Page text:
New Scientist magazine is running an article on the ’70s and ’80ies, as part of a series on the origins of the millennial generation.
The magazine has teamed up with The Future Fund, a US charity that helps young people start their own businesses.
The fund also offers training to help entrepreneurs and tech workers.
The article focuses on the success stories of people who were 12 when their parents were laid off in the financial crisis of 2008.
The piece explains how the ’90s were a time of economic growth and technological innovation, but also of social upheaval, as the recession hit.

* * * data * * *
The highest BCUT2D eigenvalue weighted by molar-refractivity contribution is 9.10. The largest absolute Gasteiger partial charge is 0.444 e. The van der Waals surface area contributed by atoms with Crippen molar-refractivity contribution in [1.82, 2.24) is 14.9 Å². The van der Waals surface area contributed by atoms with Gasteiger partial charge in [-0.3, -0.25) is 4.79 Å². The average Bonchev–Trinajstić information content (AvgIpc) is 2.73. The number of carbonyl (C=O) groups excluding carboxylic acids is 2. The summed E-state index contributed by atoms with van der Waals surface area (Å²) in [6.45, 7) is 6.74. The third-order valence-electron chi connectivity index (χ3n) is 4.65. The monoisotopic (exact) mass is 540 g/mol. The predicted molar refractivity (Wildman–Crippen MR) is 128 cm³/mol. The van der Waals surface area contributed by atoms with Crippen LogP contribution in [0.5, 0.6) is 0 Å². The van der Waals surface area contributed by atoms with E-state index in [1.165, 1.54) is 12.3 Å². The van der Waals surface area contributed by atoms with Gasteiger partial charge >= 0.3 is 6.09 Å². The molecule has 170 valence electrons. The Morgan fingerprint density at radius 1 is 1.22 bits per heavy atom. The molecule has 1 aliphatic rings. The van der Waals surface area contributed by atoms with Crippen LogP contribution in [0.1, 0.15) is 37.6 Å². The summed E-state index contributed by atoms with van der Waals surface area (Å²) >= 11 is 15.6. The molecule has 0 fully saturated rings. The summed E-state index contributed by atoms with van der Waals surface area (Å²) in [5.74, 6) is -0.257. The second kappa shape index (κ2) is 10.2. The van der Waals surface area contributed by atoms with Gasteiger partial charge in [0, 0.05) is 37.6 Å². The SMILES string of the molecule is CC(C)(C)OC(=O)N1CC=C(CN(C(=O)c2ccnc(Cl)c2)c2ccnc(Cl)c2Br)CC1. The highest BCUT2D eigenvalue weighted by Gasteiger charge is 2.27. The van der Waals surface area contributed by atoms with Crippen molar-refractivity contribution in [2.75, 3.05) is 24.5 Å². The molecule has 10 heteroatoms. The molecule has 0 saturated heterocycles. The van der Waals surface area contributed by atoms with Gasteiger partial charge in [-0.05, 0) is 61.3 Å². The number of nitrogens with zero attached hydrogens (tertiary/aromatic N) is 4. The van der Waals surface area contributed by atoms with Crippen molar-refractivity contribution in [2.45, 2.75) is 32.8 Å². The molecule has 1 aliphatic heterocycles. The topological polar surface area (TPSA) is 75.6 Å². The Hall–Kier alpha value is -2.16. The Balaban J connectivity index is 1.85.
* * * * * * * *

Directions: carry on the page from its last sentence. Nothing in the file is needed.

“People faced a sense of economic isolation, they had lost their sense of purpose, and that was a big catalyst for the emergence of a new generation,” says James Dall, founder and CEO of The Future Foundation.
Well, we think that they need to think big. “
What is the lesson for this generation?
Well, we think that they need to think big.
And that’s what they need.”
The article is part of The Rise of the Millennial Generation series.
New Scientist’s Young People series aims to look at the life of the next generation, with special focus on the future of the UK.
It also explores the issues facing young people today.
It will be published on Tuesday (NZ time).